HQ : A number of flowering trees here allow good views of many Bulbuls, Flowerpeckers and Spiderhunters, with most of the southern specialities being fairly easy to find.

Research Station : Some birders spend the whole day in and around the research station, and many excellent species can be found in this way. A stake-out for Bat Hawk and Javan Frogmouth exists behind a shed where tools and vehicles are kept, just after the turning which goes down a steep slope. The Frogmouth sits in a tree slightly to the right of this shed and can be seen at close quarters. The Bat Hawks nest in a large distant tree and can be viewed through a telescope when at the nest. The staff at the research station are happy to spend a few minutes helping visiting birders locate both of these species.

Many Hornbills can be encountered around here too. Rhinoceros Hornbill regularly comes to feed on nearby trees and is quite a fabulous sight. The rare Wrinkled Hornbill sometimes passes by in small flocks and Wreathed Hornbills often fly overhead. Plenty of smaller birds frequently show up here also; Collared Falconet is a much photographed highlight which can usually be seen perched on bare branches; Brown and Gold-whiskered Barbets are often found in the larger trees and Long-billed Spiderhunter is usually easy to see feeding on flowering ornamental trees.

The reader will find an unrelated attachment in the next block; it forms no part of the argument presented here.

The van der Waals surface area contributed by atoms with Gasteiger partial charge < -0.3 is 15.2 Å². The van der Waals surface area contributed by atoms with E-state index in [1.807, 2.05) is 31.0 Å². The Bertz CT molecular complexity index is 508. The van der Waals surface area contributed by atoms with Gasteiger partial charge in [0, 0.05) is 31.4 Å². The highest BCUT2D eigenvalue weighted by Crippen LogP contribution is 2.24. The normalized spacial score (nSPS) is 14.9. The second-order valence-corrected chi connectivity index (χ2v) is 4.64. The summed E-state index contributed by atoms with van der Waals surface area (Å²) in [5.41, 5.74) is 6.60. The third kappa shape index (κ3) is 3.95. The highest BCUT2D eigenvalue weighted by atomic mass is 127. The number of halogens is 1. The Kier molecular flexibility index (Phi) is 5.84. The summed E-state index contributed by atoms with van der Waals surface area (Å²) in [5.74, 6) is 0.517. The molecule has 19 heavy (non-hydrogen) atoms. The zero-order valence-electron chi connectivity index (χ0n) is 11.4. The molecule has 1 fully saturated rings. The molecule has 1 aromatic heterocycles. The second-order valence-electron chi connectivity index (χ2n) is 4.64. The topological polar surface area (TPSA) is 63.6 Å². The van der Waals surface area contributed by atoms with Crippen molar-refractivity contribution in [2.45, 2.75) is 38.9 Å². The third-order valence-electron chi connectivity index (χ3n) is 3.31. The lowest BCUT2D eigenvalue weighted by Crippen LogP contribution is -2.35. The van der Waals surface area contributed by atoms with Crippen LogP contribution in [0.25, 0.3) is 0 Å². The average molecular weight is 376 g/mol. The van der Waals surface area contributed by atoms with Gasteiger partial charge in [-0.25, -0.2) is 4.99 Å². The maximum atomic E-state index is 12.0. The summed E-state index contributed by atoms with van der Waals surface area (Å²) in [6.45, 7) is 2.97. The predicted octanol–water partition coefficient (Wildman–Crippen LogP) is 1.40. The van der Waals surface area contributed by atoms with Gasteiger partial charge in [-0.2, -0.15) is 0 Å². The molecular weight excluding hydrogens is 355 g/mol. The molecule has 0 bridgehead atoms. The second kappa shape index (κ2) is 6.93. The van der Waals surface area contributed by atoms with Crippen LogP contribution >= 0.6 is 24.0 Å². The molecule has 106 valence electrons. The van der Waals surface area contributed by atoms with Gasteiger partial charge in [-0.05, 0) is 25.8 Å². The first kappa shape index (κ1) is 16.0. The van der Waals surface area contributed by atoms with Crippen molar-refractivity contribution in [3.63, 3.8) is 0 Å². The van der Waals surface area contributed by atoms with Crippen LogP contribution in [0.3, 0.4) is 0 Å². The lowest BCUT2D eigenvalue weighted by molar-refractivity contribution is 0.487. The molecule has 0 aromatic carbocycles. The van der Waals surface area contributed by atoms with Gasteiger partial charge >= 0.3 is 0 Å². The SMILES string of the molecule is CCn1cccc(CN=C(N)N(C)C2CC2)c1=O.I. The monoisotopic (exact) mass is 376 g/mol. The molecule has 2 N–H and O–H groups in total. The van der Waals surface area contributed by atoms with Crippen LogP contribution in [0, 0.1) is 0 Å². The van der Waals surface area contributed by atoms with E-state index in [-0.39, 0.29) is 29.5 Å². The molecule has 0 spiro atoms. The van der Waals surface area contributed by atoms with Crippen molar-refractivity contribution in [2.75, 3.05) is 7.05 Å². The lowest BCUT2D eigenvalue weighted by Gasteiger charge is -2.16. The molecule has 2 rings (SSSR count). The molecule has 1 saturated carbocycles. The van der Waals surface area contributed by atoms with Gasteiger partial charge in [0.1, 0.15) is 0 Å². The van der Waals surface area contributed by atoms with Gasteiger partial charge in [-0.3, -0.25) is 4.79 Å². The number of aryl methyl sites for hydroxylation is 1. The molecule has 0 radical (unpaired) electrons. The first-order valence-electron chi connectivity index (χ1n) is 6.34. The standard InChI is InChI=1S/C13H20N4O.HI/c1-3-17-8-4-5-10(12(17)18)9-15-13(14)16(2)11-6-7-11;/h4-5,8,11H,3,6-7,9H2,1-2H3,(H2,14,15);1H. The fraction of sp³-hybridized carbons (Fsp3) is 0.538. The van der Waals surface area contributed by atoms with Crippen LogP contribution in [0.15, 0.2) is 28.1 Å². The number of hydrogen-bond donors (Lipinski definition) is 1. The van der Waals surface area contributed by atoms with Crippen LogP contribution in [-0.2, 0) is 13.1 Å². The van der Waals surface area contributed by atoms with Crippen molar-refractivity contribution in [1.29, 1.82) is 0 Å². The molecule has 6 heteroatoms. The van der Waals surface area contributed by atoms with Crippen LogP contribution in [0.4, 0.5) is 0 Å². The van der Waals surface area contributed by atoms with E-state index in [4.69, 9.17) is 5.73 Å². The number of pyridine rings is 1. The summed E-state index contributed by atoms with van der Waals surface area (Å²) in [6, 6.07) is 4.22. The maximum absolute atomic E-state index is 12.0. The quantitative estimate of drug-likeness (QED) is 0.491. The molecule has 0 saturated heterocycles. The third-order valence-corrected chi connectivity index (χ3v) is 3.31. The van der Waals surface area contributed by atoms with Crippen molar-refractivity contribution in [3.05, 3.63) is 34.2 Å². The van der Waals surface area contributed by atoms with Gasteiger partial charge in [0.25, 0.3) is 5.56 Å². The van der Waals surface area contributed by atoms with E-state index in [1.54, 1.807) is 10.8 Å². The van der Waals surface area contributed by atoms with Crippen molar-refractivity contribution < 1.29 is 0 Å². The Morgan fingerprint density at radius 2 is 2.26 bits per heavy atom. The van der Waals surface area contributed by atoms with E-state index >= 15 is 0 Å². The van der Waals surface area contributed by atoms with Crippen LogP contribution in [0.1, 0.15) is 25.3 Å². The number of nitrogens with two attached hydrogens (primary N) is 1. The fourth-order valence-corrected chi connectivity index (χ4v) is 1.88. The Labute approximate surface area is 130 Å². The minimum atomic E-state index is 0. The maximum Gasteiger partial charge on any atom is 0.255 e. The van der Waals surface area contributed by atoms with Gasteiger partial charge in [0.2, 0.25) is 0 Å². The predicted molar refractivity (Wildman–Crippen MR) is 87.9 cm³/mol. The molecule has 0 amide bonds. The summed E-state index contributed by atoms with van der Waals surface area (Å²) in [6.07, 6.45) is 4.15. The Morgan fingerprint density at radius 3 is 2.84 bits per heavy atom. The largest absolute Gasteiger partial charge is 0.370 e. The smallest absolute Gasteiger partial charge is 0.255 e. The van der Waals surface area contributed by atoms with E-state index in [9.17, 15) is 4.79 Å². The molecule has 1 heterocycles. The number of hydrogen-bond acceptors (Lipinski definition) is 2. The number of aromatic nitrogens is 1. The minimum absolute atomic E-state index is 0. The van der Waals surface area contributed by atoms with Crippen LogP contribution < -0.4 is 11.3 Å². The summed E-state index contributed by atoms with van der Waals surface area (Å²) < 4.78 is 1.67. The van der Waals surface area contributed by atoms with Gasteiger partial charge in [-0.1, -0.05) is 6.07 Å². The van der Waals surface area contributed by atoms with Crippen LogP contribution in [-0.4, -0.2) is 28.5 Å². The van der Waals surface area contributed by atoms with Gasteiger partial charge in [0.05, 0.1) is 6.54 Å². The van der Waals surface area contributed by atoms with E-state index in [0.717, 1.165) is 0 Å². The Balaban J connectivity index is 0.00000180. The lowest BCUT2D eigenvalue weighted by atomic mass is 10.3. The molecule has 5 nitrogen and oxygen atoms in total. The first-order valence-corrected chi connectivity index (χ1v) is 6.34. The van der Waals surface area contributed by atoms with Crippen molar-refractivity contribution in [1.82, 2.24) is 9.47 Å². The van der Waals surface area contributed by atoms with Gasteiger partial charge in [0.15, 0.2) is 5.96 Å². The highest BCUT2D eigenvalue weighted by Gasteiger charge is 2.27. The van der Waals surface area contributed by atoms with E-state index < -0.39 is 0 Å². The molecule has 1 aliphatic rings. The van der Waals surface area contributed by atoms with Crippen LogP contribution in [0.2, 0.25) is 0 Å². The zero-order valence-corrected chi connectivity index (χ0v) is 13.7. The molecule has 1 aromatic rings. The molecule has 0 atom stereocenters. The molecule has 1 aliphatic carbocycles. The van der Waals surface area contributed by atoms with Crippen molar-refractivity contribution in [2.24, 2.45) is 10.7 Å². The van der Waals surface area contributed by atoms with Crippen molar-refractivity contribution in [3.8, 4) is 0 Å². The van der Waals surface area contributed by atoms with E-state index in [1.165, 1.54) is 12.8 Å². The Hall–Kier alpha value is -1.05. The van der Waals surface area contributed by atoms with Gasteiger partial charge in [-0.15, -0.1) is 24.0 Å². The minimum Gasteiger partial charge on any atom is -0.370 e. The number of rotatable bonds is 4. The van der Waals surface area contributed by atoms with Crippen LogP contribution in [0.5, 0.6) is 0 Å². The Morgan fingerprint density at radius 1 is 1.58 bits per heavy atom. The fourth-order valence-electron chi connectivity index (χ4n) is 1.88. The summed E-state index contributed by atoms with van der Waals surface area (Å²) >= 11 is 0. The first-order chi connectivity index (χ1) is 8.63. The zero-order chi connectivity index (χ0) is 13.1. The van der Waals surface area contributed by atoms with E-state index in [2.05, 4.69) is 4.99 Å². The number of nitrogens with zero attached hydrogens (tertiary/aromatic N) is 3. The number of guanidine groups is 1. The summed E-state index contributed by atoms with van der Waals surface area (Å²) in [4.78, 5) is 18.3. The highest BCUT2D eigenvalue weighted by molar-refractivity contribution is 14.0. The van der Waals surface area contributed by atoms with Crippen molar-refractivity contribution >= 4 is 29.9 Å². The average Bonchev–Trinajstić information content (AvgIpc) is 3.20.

Wrinkled Hornbill
(Photo by Suppalak Klabdee)

A track runs down a steep slope from the accommodation at the research centre into a river valley. Down here there is a circular, paved trail which can be a great place to see Babblers, with Short-tailed Babbler being particularly numerous on my visit. Next to the river is a small shelter which is a good place to have lunch and is a stake-out for Kingfishers.